1. What concepts in this chapter are illustrated in this case? System vulnerabilities
Computer crime: using computers as instruments of crime to defraud the bank, customers, and other financial institutions Internal threats from employees: Jerome Kerviel has access to privileged information; he was able to run through the organizations system without leaving a trace Business value of security and control: Organizations can be held liable for needless risk and harm created if the organization fails to take appropriate protective action to prevent loss of confidential information, data, corruption, or breach of privacy.
Information system controls: General controls: govern the design, security, and use of computer programs and the security of data files in general throughout the organizational information technology infrastructure Application controls: automated and manual procedures that ensure that only authorized data are completely and accurately processed by that application.
Risk assessment: determines the level of risk to the firm if a specific activity or process is not properly controlled Security policy: drives policies determining acceptable use of the firms information resources and which members of the company have access to its information assets The role of auditing: an MIS audit examines the firms overall security environment as well as controls governing individual information systems
2. Describe the control weaknesses at SocGen. What management, organization, and technology factors contributed to those weaknesses?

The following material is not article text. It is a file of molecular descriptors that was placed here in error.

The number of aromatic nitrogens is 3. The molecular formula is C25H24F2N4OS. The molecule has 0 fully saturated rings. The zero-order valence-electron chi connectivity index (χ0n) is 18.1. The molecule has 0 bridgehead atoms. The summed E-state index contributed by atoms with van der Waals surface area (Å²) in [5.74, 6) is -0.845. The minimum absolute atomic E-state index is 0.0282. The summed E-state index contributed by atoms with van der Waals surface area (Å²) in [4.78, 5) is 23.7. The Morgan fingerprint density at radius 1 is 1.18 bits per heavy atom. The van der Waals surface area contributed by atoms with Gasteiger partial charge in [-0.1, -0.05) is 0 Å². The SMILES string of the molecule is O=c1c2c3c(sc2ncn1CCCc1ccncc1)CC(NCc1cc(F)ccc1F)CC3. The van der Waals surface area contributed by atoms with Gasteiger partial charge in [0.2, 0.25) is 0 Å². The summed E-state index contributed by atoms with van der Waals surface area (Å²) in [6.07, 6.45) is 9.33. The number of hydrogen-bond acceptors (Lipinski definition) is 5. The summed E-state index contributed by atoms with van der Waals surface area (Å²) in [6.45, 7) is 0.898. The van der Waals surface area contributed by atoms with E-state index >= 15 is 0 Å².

One former SocGen risk auditor, Maxime Legrand, called the control procedures used to monitor the activity of its traders a sham and that the management pretend(s) to have an inspection to please the banking commission.
Management: Jerome Kerviel’s supervisors saw a balanced book when in fact he was exposing the bank to substantial risk because of the way he entered the transactions. Kerviel worked late into the night long after other traders had gone home and took only four vacation days over the course of 2007 to prevent his activities from being detected. Managers did not enforce vacation policies that would have allowed them to scrutinize his work while he was gone. Supposedly he used his managerial computer to execute several of his fraudulent trades while the manager watched him. Kerviel’s defense lawyers argue that he acted with the tacit approval of his superiors during his more successful initial period of fraudulent activity.
Organization: Jerome Kerviel gained familiarity with many of the company’s security procedures and back-office systems. He was then moved to another job in the company in which he could use that knowledge. He knew the schedule of SocGenas internal controls which allowed him to eliminate his fake trades from the system just minutes prior to the scheduled checks and re-enter them soon after. The temporary imbalance did not trigger an alert. The bank ignored many warning signs that Kerviel was capable of the level of fraud that he committed. The bank failed to follow up on 75 warnings on Kerviels positions over the course of several years.
Technology: Jerome Kerviel was able to use other employee’s access codes and user information to enter fake trades. The system failed to detect that Kerviel performed legitimate transaction in one direction, but falsified the hedges that were supposed to offset the legitimate ones. He entered false transactions in a separate portfolio, distinct from the one containing his real trades. No system detection software was installed to detect these transactions. SocGens controls were capable of detecting more complicated errors and fraudulent transaction than the simple ones that Kerviel allegedly committed.
3. Who should be held responsible for Kerviels trading losses? What role did SocGens systems play? What role did management play?